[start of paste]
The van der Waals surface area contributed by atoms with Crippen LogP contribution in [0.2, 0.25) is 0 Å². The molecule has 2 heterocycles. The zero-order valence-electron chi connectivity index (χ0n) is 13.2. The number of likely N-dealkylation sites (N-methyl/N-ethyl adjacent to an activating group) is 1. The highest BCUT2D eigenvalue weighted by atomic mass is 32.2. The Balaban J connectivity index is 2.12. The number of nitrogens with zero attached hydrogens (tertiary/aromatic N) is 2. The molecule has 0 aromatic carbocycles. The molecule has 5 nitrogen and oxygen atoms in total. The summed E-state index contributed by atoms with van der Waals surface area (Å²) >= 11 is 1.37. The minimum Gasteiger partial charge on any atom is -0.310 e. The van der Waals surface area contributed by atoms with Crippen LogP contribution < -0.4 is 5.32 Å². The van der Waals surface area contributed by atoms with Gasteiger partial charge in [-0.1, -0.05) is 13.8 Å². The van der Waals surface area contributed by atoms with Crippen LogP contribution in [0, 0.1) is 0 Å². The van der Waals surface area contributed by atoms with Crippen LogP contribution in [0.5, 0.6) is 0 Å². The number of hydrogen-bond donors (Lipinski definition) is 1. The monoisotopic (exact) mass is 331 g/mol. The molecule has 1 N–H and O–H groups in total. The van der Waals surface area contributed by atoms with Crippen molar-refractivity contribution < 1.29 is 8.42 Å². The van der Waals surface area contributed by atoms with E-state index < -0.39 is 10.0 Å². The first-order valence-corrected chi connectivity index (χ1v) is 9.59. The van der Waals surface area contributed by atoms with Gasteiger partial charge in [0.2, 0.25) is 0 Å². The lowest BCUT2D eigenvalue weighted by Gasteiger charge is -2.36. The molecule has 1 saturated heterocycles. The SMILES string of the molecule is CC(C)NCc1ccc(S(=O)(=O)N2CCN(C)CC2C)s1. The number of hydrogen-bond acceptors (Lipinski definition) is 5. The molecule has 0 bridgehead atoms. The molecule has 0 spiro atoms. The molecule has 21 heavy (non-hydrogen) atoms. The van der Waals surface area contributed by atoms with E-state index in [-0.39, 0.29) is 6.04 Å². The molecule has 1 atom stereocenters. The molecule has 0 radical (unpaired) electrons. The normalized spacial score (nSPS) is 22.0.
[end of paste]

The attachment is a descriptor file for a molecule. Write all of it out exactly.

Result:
The van der Waals surface area contributed by atoms with Crippen LogP contribution in [0.2, 0.25) is 0 Å². The molecule has 2 heterocycles. The zero-order valence-electron chi connectivity index (χ0n) is 13.2. The number of likely N-dealkylation sites (N-methyl/N-ethyl adjacent to an activating group) is 1. The highest BCUT2D eigenvalue weighted by atomic mass is 32.2. The Balaban J connectivity index is 2.12. The number of nitrogens with zero attached hydrogens (tertiary/aromatic N) is 2. The molecule has 0 aromatic carbocycles. The molecule has 5 nitrogen and oxygen atoms in total. The summed E-state index contributed by atoms with van der Waals surface area (Å²) >= 11 is 1.37. The minimum Gasteiger partial charge on any atom is -0.310 e. The van der Waals surface area contributed by atoms with Crippen LogP contribution < -0.4 is 5.32 Å². The van der Waals surface area contributed by atoms with Gasteiger partial charge in [-0.1, -0.05) is 13.8 Å². The van der Waals surface area contributed by atoms with Crippen LogP contribution in [0, 0.1) is 0 Å². The van der Waals surface area contributed by atoms with Crippen LogP contribution in [0.5, 0.6) is 0 Å². The number of hydrogen-bond donors (Lipinski definition) is 1. The monoisotopic (exact) mass is 331 g/mol. The molecule has 1 N–H and O–H groups in total. The van der Waals surface area contributed by atoms with Crippen molar-refractivity contribution < 1.29 is 8.42 Å². The van der Waals surface area contributed by atoms with E-state index < -0.39 is 10.0 Å². The first-order valence-corrected chi connectivity index (χ1v) is 9.59. The van der Waals surface area contributed by atoms with Gasteiger partial charge in [0.2, 0.25) is 0 Å². The lowest BCUT2D eigenvalue weighted by Gasteiger charge is -2.36. The molecule has 1 saturated heterocycles. The SMILES string of the molecule is CC(C)NCc1ccc(S(=O)(=O)N2CCN(C)CC2C)s1. The number of hydrogen-bond acceptors (Lipinski definition) is 5. The molecule has 0 bridgehead atoms. The molecule has 0 spiro atoms. The molecule has 21 heavy (non-hydrogen) atoms. The van der Waals surface area contributed by atoms with E-state index in [-0.39, 0.29) is 6.04 Å². The molecule has 1 atom stereocenters. The molecule has 0 radical (unpaired) electrons. The normalized spacial score (nSPS) is 22.0.